Threat prevention must always begin with the effective ability to detect threats. Detection must be sweeping and comprehensive if an organization plans to truly understand its risk. As the model for detection continues to shift into ‘threat intelligence’, CISO’s and security teams must understand where these programs excel and where they do not. The issue many groups encounter is not due to lack of effort or investment, but instead, the fault lies with the vendors for lack of transparency. The threat management solutions such as managed SOC’s will often hold back intelligence as an add-on, but also vendors don’t take the time to present what is detected and what is not.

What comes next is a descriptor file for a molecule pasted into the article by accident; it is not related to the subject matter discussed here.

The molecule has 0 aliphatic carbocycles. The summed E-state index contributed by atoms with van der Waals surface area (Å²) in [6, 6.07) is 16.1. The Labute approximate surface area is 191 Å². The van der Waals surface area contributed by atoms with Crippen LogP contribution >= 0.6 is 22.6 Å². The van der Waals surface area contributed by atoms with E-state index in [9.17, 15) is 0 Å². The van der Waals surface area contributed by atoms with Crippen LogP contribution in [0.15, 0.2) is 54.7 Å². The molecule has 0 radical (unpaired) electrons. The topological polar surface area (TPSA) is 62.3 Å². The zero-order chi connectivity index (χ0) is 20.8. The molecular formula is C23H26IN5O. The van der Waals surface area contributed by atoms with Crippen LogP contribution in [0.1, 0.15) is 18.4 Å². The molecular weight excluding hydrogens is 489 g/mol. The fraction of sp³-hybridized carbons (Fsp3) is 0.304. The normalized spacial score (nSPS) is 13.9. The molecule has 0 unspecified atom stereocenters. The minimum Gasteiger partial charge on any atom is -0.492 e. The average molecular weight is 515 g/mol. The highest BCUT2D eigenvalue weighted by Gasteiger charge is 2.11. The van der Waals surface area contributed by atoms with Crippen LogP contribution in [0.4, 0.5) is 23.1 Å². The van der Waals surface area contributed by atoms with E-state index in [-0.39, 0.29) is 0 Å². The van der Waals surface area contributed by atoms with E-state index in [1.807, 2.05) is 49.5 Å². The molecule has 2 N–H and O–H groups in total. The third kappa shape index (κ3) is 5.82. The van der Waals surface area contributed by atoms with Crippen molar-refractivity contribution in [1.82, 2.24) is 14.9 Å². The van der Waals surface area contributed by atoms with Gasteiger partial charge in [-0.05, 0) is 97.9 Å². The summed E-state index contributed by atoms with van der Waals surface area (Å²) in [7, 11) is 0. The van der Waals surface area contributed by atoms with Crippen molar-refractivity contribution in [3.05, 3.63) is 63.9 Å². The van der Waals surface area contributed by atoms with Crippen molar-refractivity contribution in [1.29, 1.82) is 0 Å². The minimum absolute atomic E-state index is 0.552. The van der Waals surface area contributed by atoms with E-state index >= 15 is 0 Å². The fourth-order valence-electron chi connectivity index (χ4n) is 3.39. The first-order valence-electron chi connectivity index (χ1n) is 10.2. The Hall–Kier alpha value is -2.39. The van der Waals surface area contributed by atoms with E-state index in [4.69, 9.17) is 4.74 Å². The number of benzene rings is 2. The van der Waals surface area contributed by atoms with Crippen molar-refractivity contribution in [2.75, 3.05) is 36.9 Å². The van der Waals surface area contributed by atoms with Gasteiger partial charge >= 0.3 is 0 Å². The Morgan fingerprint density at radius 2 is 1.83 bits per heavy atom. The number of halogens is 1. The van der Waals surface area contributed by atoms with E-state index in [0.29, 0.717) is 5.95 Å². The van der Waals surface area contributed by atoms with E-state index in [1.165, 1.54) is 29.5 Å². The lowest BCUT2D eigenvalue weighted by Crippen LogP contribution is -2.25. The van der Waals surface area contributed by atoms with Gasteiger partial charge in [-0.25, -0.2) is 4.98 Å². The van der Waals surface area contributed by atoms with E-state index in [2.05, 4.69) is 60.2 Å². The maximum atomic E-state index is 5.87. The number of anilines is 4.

There is also a gap between an internal threat actor and the ability to detect host-to-host incidents. This means that when an attacker finds himself inside the network, he is able to pivot and attack freely going mostly undetected. Why is this? There is nothing in place to detect host-to-host attacks unless they cross a gateway that is logging. Internal LAN to internal LAN is most commonly a flat design, and therefore doesn’t pass through a device such as a firewall. The same goes for trusted zones or many other design nomenclatures; the trusted traffic often goes unanalyzed.
Of course there are solutions for this such as HIDS/HIPS, internal honeypots, port mirroring analysis, but the unfortunate fact is that this is not often in place, and data is not collected or properly investigated if they are in place. This is an area that organizations need to be paying attention to.